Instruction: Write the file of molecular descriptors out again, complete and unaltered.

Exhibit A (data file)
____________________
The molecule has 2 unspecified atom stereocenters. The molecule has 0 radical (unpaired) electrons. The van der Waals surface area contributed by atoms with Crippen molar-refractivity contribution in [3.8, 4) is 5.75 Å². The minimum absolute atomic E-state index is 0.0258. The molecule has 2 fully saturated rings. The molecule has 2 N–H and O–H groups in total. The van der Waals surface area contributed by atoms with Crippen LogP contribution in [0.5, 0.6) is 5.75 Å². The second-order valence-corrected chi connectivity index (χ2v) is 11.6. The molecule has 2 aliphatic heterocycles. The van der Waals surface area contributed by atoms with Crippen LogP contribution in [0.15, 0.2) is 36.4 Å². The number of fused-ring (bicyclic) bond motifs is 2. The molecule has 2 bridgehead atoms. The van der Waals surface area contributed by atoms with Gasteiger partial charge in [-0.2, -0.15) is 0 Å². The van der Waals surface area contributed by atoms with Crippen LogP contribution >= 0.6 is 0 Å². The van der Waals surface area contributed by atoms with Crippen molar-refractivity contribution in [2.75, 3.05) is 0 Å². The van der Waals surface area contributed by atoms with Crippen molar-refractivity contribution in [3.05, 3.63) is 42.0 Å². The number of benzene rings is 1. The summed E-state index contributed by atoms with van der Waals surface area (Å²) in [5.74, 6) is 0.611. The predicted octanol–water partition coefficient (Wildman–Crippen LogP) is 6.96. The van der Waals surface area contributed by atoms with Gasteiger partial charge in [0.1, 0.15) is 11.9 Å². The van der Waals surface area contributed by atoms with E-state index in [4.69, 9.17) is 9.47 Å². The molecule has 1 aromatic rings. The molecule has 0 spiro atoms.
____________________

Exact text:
The molecule has 2 unspecified atom stereocenters. The molecule has 0 radical (unpaired) electrons. The van der Waals surface area contributed by atoms with Crippen molar-refractivity contribution in [3.8, 4) is 5.75 Å². The minimum absolute atomic E-state index is 0.0258. The molecule has 2 fully saturated rings. The molecule has 2 N–H and O–H groups in total. The van der Waals surface area contributed by atoms with Crippen LogP contribution in [0.5, 0.6) is 5.75 Å². The second-order valence-corrected chi connectivity index (χ2v) is 11.6. The molecule has 2 aliphatic heterocycles. The van der Waals surface area contributed by atoms with Crippen LogP contribution in [0.15, 0.2) is 36.4 Å². The number of fused-ring (bicyclic) bond motifs is 2. The molecule has 2 bridgehead atoms. The van der Waals surface area contributed by atoms with Gasteiger partial charge in [-0.2, -0.15) is 0 Å². The van der Waals surface area contributed by atoms with Crippen LogP contribution >= 0.6 is 0 Å². The van der Waals surface area contributed by atoms with Crippen molar-refractivity contribution in [2.75, 3.05) is 0 Å². The van der Waals surface area contributed by atoms with Crippen molar-refractivity contribution in [3.05, 3.63) is 42.0 Å². The number of benzene rings is 1. The summed E-state index contributed by atoms with van der Waals surface area (Å²) in [5.74, 6) is 0.611. The predicted octanol–water partition coefficient (Wildman–Crippen LogP) is 6.96. The van der Waals surface area contributed by atoms with Gasteiger partial charge in [0.1, 0.15) is 11.9 Å². The van der Waals surface area contributed by atoms with E-state index in [4.69, 9.17) is 9.47 Å². The molecule has 1 aromatic rings. The molecule has 0 spiro atoms.